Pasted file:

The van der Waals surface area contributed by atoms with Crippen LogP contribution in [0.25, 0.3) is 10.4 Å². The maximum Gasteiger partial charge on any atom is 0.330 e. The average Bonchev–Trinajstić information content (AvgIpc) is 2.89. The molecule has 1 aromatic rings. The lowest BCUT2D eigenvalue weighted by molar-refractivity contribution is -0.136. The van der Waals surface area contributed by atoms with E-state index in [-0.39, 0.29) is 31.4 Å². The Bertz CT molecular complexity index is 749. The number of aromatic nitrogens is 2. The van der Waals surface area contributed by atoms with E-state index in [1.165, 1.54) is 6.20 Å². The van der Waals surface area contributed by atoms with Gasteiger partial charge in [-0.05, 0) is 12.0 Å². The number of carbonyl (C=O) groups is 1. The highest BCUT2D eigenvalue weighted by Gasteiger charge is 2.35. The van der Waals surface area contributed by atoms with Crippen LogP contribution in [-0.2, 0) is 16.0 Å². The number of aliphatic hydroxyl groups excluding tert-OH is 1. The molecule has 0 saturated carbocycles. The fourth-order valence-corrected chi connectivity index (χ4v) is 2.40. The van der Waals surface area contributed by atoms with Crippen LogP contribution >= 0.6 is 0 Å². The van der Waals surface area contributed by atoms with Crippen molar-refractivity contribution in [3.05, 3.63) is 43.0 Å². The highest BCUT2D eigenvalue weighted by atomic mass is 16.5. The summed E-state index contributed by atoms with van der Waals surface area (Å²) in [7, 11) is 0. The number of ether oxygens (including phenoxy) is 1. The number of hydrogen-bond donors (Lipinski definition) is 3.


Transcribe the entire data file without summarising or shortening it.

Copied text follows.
The van der Waals surface area contributed by atoms with Crippen LogP contribution in [0.25, 0.3) is 10.4 Å². The maximum Gasteiger partial charge on any atom is 0.330 e. The average Bonchev–Trinajstić information content (AvgIpc) is 2.89. The molecule has 1 aromatic rings. The lowest BCUT2D eigenvalue weighted by molar-refractivity contribution is -0.136. The van der Waals surface area contributed by atoms with E-state index in [-0.39, 0.29) is 31.4 Å². The Bertz CT molecular complexity index is 749. The number of aromatic nitrogens is 2. The van der Waals surface area contributed by atoms with E-state index in [1.165, 1.54) is 6.20 Å². The van der Waals surface area contributed by atoms with Gasteiger partial charge in [-0.05, 0) is 12.0 Å². The number of carbonyl (C=O) groups is 1. The highest BCUT2D eigenvalue weighted by Gasteiger charge is 2.35. The van der Waals surface area contributed by atoms with Crippen LogP contribution in [-0.2, 0) is 16.0 Å². The number of aliphatic hydroxyl groups excluding tert-OH is 1. The molecule has 0 saturated carbocycles. The fourth-order valence-corrected chi connectivity index (χ4v) is 2.40. The van der Waals surface area contributed by atoms with Crippen LogP contribution >= 0.6 is 0 Å². The van der Waals surface area contributed by atoms with Crippen molar-refractivity contribution in [3.05, 3.63) is 43.0 Å². The highest BCUT2D eigenvalue weighted by atomic mass is 16.5. The summed E-state index contributed by atoms with van der Waals surface area (Å²) in [7, 11) is 0. The number of ether oxygens (including phenoxy) is 1. The number of hydrogen-bond donors (Lipinski definition) is 3.